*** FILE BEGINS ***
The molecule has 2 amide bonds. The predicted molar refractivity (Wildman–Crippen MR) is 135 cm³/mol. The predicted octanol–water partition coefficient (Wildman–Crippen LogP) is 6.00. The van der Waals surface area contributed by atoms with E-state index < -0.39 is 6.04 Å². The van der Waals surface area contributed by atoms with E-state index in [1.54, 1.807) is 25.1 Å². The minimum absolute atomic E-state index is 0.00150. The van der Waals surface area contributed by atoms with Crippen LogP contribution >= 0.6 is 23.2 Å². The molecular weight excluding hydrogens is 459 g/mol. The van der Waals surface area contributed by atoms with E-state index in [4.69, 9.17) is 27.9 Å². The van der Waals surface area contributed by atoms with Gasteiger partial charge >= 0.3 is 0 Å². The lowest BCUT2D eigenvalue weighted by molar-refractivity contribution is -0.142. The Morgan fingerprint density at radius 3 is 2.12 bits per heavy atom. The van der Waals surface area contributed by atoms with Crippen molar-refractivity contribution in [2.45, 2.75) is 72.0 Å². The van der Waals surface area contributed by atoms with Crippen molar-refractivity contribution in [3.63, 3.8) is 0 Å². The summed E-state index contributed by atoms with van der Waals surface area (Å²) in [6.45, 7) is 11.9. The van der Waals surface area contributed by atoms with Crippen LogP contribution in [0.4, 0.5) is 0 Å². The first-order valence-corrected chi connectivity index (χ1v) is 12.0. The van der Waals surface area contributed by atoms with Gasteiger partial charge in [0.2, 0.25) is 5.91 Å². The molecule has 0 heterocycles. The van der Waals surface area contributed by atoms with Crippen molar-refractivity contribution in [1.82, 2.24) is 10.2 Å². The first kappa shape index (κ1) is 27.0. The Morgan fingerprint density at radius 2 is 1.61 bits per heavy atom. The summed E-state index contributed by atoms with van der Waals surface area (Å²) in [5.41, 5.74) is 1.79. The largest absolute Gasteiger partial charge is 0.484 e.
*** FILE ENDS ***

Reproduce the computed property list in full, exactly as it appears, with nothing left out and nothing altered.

The molecule has 2 amide bonds. The predicted molar refractivity (Wildman–Crippen MR) is 135 cm³/mol. The predicted octanol–water partition coefficient (Wildman–Crippen LogP) is 6.00. The van der Waals surface area contributed by atoms with E-state index < -0.39 is 6.04 Å². The van der Waals surface area contributed by atoms with E-state index in [1.54, 1.807) is 25.1 Å². The minimum absolute atomic E-state index is 0.00150. The van der Waals surface area contributed by atoms with Crippen LogP contribution >= 0.6 is 23.2 Å². The molecular weight excluding hydrogens is 459 g/mol. The van der Waals surface area contributed by atoms with E-state index in [4.69, 9.17) is 27.9 Å². The van der Waals surface area contributed by atoms with Gasteiger partial charge >= 0.3 is 0 Å². The lowest BCUT2D eigenvalue weighted by molar-refractivity contribution is -0.142. The Morgan fingerprint density at radius 3 is 2.12 bits per heavy atom. The van der Waals surface area contributed by atoms with Crippen molar-refractivity contribution in [2.45, 2.75) is 72.0 Å². The van der Waals surface area contributed by atoms with Crippen molar-refractivity contribution in [3.63, 3.8) is 0 Å². The summed E-state index contributed by atoms with van der Waals surface area (Å²) in [6.45, 7) is 11.9. The van der Waals surface area contributed by atoms with Crippen LogP contribution in [0.4, 0.5) is 0 Å². The first-order valence-corrected chi connectivity index (χ1v) is 12.0. The van der Waals surface area contributed by atoms with Gasteiger partial charge in [0.2, 0.25) is 5.91 Å². The molecule has 0 heterocycles. The van der Waals surface area contributed by atoms with Crippen molar-refractivity contribution in [1.82, 2.24) is 10.2 Å². The first kappa shape index (κ1) is 27.0. The Morgan fingerprint density at radius 2 is 1.61 bits per heavy atom. The summed E-state index contributed by atoms with van der Waals surface area (Å²) in [5.41, 5.74) is 1.79. The largest absolute Gasteiger partial charge is 0.484 e.